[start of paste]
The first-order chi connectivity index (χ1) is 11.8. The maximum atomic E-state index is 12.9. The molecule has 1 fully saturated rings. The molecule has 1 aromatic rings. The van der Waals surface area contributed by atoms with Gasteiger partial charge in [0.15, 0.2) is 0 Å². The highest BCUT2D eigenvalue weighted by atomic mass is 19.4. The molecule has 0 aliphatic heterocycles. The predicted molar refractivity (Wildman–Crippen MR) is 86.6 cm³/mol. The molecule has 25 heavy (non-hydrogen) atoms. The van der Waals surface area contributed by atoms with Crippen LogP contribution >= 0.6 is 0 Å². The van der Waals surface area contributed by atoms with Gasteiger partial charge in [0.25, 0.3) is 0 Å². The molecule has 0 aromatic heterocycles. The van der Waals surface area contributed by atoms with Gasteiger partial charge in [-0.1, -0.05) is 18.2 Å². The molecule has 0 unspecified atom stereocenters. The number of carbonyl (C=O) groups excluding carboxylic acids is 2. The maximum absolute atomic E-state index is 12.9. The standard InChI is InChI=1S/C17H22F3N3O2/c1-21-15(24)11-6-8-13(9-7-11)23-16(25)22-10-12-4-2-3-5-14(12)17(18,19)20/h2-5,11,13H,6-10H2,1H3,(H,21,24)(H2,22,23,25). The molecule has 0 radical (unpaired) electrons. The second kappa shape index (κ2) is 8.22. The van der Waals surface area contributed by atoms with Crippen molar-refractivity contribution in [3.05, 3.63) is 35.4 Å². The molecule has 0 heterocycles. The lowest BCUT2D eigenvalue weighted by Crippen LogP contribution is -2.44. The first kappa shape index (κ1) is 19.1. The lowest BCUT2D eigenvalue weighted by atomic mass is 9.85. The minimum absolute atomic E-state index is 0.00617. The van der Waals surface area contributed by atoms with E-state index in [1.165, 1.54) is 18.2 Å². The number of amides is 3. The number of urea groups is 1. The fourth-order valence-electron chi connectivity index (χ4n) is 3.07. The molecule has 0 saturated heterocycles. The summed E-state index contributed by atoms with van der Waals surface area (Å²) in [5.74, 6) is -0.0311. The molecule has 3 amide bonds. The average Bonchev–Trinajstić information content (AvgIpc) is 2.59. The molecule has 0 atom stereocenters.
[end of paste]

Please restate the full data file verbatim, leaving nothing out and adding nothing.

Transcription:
The first-order chi connectivity index (χ1) is 11.8. The maximum atomic E-state index is 12.9. The molecule has 1 fully saturated rings. The molecule has 1 aromatic rings. The van der Waals surface area contributed by atoms with Gasteiger partial charge in [0.15, 0.2) is 0 Å². The highest BCUT2D eigenvalue weighted by atomic mass is 19.4. The molecule has 0 aliphatic heterocycles. The predicted molar refractivity (Wildman–Crippen MR) is 86.6 cm³/mol. The molecule has 25 heavy (non-hydrogen) atoms. The van der Waals surface area contributed by atoms with Crippen LogP contribution >= 0.6 is 0 Å². The van der Waals surface area contributed by atoms with Gasteiger partial charge in [0.25, 0.3) is 0 Å². The molecule has 0 aromatic heterocycles. The van der Waals surface area contributed by atoms with Gasteiger partial charge in [-0.1, -0.05) is 18.2 Å². The molecule has 0 unspecified atom stereocenters. The number of carbonyl (C=O) groups excluding carboxylic acids is 2. The maximum absolute atomic E-state index is 12.9. The standard InChI is InChI=1S/C17H22F3N3O2/c1-21-15(24)11-6-8-13(9-7-11)23-16(25)22-10-12-4-2-3-5-14(12)17(18,19)20/h2-5,11,13H,6-10H2,1H3,(H,21,24)(H2,22,23,25). The molecule has 0 radical (unpaired) electrons. The second kappa shape index (κ2) is 8.22. The van der Waals surface area contributed by atoms with Crippen molar-refractivity contribution in [3.05, 3.63) is 35.4 Å². The molecule has 0 heterocycles. The lowest BCUT2D eigenvalue weighted by Crippen LogP contribution is -2.44. The first kappa shape index (κ1) is 19.1. The lowest BCUT2D eigenvalue weighted by atomic mass is 9.85. The minimum absolute atomic E-state index is 0.00617. The van der Waals surface area contributed by atoms with E-state index in [1.165, 1.54) is 18.2 Å². The number of amides is 3. The number of urea groups is 1. The fourth-order valence-electron chi connectivity index (χ4n) is 3.07. The molecule has 0 saturated heterocycles. The summed E-state index contributed by atoms with van der Waals surface area (Å²) in [5.74, 6) is -0.0311. The molecule has 3 amide bonds. The average Bonchev–Trinajstić information content (AvgIpc) is 2.59. The molecule has 0 atom stereocenters.